The Bedouin have exactly the same rights as Jews to decide to live in a legal rural or urban environment. They also have the same laws which state it illegal to grab land and setup homes on state land or someone else’s land. Their demands to retroactively legalise illegally built villages on state land only encourages further illegal behavior.


8)    And more on the subject of infrastructure, even recognised villages do not necessarily have electricity or running water. I saw the ORT schools, Pais (lottery-sponsored) community centres, a lot of good will, but without electricity and water. It’s just not right that any Jew who parks a caravan in the [Occupied] Territories gets connected immediately to the electricity grid and a Bedouin, in a recognised village, needs to cart around water tank trailers and install polluting generators all over the place. That’s not the way to build civic solidarity.


There is no such thing as a government run school without electricity or water!!  Migron, a Jewish village of 300 people declared illegal was totally destroyed due to a court decision. When was the last time an illegal Bedouin village of 300 people was removed?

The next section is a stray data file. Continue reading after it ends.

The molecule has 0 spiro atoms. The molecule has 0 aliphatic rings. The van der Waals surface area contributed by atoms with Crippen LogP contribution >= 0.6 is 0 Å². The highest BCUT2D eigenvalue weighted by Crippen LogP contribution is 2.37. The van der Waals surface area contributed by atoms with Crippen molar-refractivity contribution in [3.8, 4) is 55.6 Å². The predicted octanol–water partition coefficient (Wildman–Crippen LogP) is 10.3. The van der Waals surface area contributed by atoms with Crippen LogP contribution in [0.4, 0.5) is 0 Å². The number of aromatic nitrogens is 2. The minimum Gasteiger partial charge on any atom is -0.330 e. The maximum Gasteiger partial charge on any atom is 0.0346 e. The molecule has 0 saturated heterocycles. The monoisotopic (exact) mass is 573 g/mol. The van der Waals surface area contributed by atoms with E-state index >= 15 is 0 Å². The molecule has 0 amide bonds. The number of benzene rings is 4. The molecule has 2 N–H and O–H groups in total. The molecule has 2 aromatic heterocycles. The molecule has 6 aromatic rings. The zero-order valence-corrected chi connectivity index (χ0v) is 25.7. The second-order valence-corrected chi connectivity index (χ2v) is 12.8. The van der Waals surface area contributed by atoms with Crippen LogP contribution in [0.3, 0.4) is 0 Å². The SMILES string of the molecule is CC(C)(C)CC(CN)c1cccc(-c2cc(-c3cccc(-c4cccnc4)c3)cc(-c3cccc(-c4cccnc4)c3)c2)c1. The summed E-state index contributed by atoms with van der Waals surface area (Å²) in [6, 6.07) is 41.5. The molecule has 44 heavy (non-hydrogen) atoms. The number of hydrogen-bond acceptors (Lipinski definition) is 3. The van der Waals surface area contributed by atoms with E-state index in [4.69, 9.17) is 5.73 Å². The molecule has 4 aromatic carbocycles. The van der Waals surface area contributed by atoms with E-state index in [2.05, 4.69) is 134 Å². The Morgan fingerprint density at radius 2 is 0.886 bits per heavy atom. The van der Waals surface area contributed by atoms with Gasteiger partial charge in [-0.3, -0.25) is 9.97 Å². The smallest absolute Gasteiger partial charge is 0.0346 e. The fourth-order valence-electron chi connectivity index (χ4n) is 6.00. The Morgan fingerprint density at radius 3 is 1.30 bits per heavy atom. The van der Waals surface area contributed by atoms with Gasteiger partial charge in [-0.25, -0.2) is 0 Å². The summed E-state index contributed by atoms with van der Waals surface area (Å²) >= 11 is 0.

9)    When a Bedouin leader arises who does not revert to the “it’s their fault” syndrome, such as Hura Mayor Dr Muhammad Al-Nabari (pictured), he manages to bring together the government, the Jewish National Fund, commercial enterprises and Jewish philanthropists from around the world to immensely transform his town. The Bedouin can take their fate in their own hands and take action. The Jewish state is yearning for visionary Bedouins. It would collaborate excitedly with any who gets out of the “victim’s room”.


I agree 100%.  Will those leaders please step forward and condemn Bedouin land theft and illegal building as a necessary first step towards improving the status and the situation of the Bedouin in Israel


10)In short, the Negev’s Jews suffer, the Bedouin suffer, the state does not dare to look straight into the problem and acts in non-transparent fashion. We should gather all those involved in a hotel near the Dead Sea (or a tin shack in Abu-Basma) to discuss the matter together.


Whatever one thinks of the Begin amendments to the Prawer legislation, there have been very serious efforts by the government to have a dialogue with the Bedouin with extremely good intentions and more so a very attractive compromise offer giving the Bedouin approximately 63% of their claims in actual land grants and the other 37% in monetary compensation. Do they expect more than 100% of what they are asking for?


Avri – would appreciate your response as well as a response from those Bedouin who took you around.


The writer works for Regavim, an independent, professional research institute & policy planning think tank and can be contacted on ari@regavim.org. The mission of the Institute is to ensure the responsible, legal & environmentally friendly use of Israel’s national lands and the return of the rule of law to all areas and aspects of the land and its preservation.